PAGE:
We catch up with Keith Lawler, former art director and co-founder of Firstage – the first virtual stage.
So, what exactly is Firstage? It’s an augmented reality app for artists created by artists. The app creates new opportunities for emerging artists both virtually and financially. Keith and his partner Neil Harrison packed in their jobs at Saatchi & Saatchi, Dubai and moved back to Ireland to pursue their app venture in more familiar waters.
Although the two weren’t new to the music industry, app design was something that was quite fresh for the both of them. Keith reflects that the journey has seen its ups and downs. He recalls, ‘We committed to a launch before we had our product with the assumption that our product was going to come through in time and didn’t. So that was definitely the biggest learning curve, not to commit to anything until the product is designed.’
Although both their backgrounds aren’t in app design they have found that it has in fact been a massive help. ‘We don’t see any of the barriers that someone who has designed an app before might. So we are looking at it very much from fresh eyes. We are learning all the time and we are learning hard.’
Firstage asks established artists to curate emerging artists. Last year, Firstage collaborated with the Hard Working Class Heroes Festival and Le Galaxie frontman, Michael Pope. Michael picked ten artists from a pool of 100 for Firstage to record. These artists were then featured on the app and on the cover of the Irish Times music supplement, The Ticket. This collaboration with the HWCH festival has been a proven success with three of the selected artists signing major label deals since the festival. One of the bands that were part of this test curation were Hare Squead who have recently signed with Columbia Records UK.
The two partners are currently in the process of working on the next phase, Firstage Live, a concept where you can interact with artists right at the venue they are playing at. ‘Say you walk into a venue and there’s a band onstage and you don’t know who they are, the app will tell you who it is that’s playing. You will then have a monitory interaction with that band on stage where you can buy their merchandise and tracks from them directly onstage.’
Firstage highlights the importance of how the app generates money for emerging artists in new ways and rewards users for doing so. ‘The more you give artists the more you get back in the app. So it might unlock points that will then allow you to buy tickets to the next show or to purchase an augmented gig.’
It has been a fast journey for the pair, hitting all the major music industry festivals such as CMJ, New York and SXSW, Austin over the past year and meeting with big players in the AR field such as Silicon Valley based, Meta.
Keith discusses the major players in the field of AR, ‘Meta, Magic Leap and Microsoft Hololens are looking like the three big augmented reality headsets that are open to killing mobile phones in the next five years. Magic Leap are certainly the most intriguing in the field; they are quite secretive in fact.’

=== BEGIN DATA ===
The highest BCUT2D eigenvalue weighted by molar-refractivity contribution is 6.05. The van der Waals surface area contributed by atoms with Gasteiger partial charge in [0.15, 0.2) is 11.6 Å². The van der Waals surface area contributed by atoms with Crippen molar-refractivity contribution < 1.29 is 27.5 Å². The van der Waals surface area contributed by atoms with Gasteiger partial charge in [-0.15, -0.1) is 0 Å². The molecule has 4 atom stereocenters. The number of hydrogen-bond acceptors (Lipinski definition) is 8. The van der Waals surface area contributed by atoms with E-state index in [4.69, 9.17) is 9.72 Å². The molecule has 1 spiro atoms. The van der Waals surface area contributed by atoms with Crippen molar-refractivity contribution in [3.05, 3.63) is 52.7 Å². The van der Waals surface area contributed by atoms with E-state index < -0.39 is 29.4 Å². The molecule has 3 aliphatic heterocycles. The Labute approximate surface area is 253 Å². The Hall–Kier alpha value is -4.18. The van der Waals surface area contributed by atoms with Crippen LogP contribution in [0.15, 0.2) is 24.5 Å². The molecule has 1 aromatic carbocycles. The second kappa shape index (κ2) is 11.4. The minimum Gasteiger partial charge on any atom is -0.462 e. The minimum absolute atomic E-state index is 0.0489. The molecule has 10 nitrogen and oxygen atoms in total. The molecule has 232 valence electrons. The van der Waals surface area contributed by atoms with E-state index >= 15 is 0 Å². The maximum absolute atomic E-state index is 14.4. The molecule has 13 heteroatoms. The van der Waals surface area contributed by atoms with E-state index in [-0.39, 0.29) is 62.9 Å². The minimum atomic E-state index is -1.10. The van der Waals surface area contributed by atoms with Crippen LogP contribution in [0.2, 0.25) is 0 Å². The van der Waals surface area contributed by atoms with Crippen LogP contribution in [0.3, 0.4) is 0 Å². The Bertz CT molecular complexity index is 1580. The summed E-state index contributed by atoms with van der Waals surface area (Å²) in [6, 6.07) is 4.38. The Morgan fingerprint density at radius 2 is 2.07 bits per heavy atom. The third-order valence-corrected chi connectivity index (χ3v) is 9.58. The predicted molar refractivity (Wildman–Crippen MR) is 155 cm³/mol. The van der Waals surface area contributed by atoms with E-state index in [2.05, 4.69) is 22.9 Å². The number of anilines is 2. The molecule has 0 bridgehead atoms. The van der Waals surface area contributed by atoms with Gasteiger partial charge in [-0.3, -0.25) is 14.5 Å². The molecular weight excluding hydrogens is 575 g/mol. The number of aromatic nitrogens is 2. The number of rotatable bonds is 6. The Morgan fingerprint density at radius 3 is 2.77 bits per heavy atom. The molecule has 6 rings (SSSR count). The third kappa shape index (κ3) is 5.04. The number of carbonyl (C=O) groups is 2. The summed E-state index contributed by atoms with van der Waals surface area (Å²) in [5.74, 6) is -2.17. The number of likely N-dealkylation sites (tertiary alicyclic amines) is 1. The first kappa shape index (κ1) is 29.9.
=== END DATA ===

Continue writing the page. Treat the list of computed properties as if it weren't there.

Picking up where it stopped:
Although Firstage is an augmented reality app, they aren’t ruling out the possibility of a crossover into VR. However, they feel that VR isn’t as scaleable as augmented reality for opportunities for artists. Keith reflects on the projected market for mixed reality being approximately 130 billion euro by 2020 with 110 billion of that being augmented and 20 billion of that being virtual.
We discuss ‘glassholes’ and VR experiences. Keith confesses, ‘I had a VR Game of Thrones experience in New York where you get to the top of the wall where the knights watch is. I nearly floored myself. It was terrifying. Although, it’s amazing to think what can be done with it and where it is at the moment.’
The conversation is directed back to the mechanics of the app, ‘So the logo is the stage but one of lots. We can make anything a stage. It could be a label on a beer bottle. It could be anything really at all. We are looking for brands to partner with that have a real respect for music and the craft of music. It has to be a partnership that makes sense. We can make anything a stage, we just have to activate it, whatever that might be. So at the moment the five euro note is a stage. So if you point the app at a five euro note you will see bands playing on that. The Firstage logo acts as a signpost. So when you see this logo it stands for quality emerging musicians playing a gig.’
What do the guys have lined up for the future? Well, the two are hoping to launch the first global augmented reality festival, called AmplfiAR in November, which will take place in ten different countries. They have also been recording some new artists, curated by Soak, an Irish singer-songwriter and recent winner of the Choice Music Prize. So, whether you are watching your next gig on a fiver or on the front page of the Irish Times, watch this space.
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